Rahul Sharma (Editor)

1995 NCAA Division I Men's Basketball Tournament

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MOP  Ed O'Bannon UCLA
Teams  64
Finals site  Kingdome
Dates  16 Mar 1995 – 3 Apr 1995
Attendance  540,101
1995 NCAA Division I Men's Basketball Tournament httpsuploadwikimediaorgwikipediaenbbe199
Champions  UCLA (11th title, 11th title game, 14th Final Four)
Runner-up  Arkansas (2nd title game, 6th Final Four)
Semifinalists  North Carolina (12th Final Four) Oklahoma State (5th Final Four)
Winning coach  Jim Harrick (1st title)
Top scorer  Corliss Williamson Arkansas (125 points)
Champion  UCLA Bruins men's basketball
Similar  1996 NCAA Division I, 1997 NCAA Division I, 1998 NCAA Division I, 1992 NCAA Division I, 1999 NCAA Division I

The 1995 NCAA Division I Men's Basketball Tournament involved 64 schools playing in single-elimination play to determine the national champion of men's NCAA Division I college basketball. It began on March 16, 1995, and ended with the championship game on April 3 at the Kingdome in Seattle. A total of 63 games were played.


The Final Four consisted of UCLA, making their fifteenth appearance and first since the 1980 team that eventually saw their appearance vacated, Oklahoma State, making their fifth appearance and first since 1951, North Carolina, making their twelfth appearance and second in three years, and Arkansas, the defending national champions.

The championship game saw UCLA win their eleventh national championship and first (and only) national title under Jim Harrick by defeating Arkansas 89-78, foiling the Razorbacks' hopes of back to back national titles.

UCLA's Ed O'Bannon was named the tournament's Most Outstanding Player.

First and second rounds

March 16 and 18
Baltimore Arena, Baltimore Jon M. Huntsman Center, Salt Lake City Pyramid Arena, Memphis, Tennessee University of Dayton Arena, Dayton, Ohio
March 17 and 19
BSU Pavilion, Boise, Idaho Frank Erwin Center, Austin, Texas Knickerbocker Arena, Albany, New York Tallahassee–Leon County Civic Center, Tallahassee, Florida


March 23 and 25
Southeast Regional, BJCC Arena, Birmingham, Alabama West Regional, Oakland–Alameda County Coliseum Arena, Oakland, California
March 24 and 26
East Regional, Brendan Byrne Arena, East Rutherford, New Jersey Midwest Regional, Kemper Arena, Kansas City, Missouri

Final Four

April 1 and 3
Kingdome, Seattle, Washington


Games marked with an "*" went into overtime.

East first round

at Albany, New York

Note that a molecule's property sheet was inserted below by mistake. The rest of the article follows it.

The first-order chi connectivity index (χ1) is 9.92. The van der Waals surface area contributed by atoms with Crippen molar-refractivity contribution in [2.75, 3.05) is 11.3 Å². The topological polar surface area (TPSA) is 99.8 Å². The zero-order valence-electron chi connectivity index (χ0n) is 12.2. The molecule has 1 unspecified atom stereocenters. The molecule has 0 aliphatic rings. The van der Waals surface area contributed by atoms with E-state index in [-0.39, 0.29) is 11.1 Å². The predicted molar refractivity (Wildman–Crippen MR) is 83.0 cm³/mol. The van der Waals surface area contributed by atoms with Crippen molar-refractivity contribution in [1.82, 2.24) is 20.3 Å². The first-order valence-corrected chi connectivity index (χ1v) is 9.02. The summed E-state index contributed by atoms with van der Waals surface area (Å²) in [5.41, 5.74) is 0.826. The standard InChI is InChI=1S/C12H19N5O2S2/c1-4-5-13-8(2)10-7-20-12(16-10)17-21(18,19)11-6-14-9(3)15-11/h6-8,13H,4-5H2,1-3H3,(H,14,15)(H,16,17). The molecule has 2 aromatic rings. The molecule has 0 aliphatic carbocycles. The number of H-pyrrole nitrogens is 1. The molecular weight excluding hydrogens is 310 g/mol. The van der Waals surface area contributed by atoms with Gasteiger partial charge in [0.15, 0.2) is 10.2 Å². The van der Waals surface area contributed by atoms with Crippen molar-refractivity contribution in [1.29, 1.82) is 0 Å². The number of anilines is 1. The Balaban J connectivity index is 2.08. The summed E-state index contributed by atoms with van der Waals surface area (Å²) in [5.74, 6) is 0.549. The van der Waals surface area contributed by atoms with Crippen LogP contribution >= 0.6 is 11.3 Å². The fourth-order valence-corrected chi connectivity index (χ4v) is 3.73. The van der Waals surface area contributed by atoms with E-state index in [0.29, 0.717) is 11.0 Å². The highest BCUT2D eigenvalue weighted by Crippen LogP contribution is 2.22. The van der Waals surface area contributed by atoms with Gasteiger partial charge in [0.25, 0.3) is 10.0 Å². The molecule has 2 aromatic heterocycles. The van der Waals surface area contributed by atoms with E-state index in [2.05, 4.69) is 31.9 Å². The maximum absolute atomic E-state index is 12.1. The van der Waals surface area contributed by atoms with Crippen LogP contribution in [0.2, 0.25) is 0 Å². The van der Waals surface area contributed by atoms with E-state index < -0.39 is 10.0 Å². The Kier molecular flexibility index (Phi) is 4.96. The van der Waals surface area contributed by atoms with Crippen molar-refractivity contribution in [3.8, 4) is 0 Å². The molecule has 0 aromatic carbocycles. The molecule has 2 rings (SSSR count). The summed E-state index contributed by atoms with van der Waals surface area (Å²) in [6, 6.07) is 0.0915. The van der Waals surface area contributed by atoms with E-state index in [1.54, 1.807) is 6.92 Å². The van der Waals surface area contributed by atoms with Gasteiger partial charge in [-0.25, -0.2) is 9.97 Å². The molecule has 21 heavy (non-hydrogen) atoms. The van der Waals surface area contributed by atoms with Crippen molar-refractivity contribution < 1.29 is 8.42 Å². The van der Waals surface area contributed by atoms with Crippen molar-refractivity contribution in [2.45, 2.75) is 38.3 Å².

East second round

at Albany, New York

National Championship

*Named Most Outstanding Player


Once again, CBS served as broadcasters on television for the tournament.

  • Studio: Pat O'Brien (daytime) First Round, Regional, Final Four, Jim Nantz (primetime) First Round & all of Second Round, and Clark Kellogg.
  • Dick Stockton/Jim Nantz and Billy Packer – Stockton/Packer, First & Second Round at Baltimore, Maryland; Nantz/Packer, Midwest Regional at Kansas City, Missouri; Final Four at Seattle
  • Sean McDonough and Bill Raftery – First & Second Round at Dayton, Ohio; Southeast Regional at Birmingham, Alabama
  • Verne Lundquist and Quinn Buckner – First & Second Round at Tallahassee, Florida; East Regional at East Rutherford, New Jersey
  • Tim Ryan and Al McGuire – First & Second Round at Boise, Idaho; West Regional at Oakland, California
  • Mike Gorman and Ann Meyers – First & Second Round at Memphis, Tennessee
  • Mike Emrick and George Raveling – First & Second Round at Albany, New York
  • Ted Robinson and Derrek Dickey – First & Second Round at Salt Lake City
  • Dave Sims and Dan Bonner – First & Second Round at Austin, Texas
  • Radio

    CBS Radio was once again the radio home for the tournament.

    First and second rounds

  • John Rooney
  • Marty Brennaman
  • Gary Cohen and Dave Gavitt – 1st & 2nd Round at Albany, New York
  • Wayne Larrivee
  • Brad Sham
  • Gus Johnson and Reggie Theus
  • Regionals

  • John Rooney
  • Marty Brennaman
  • Gary Cohen and Dave Gavitt – East Regional at East Rutherford, New Jersey
  • Wayne Larrivee
  • Final Four

  • John Rooney and Bill Raftery – (UCLA-Oklahoma State and Championship Game) Final Four at Seattle
  • Marty Brennaman and Ron Franklin – (Arkansas-North Carolina) Final Four at Seattle
  • References

    1995 NCAA Division I Men's Basketball Tournament Wikipedia

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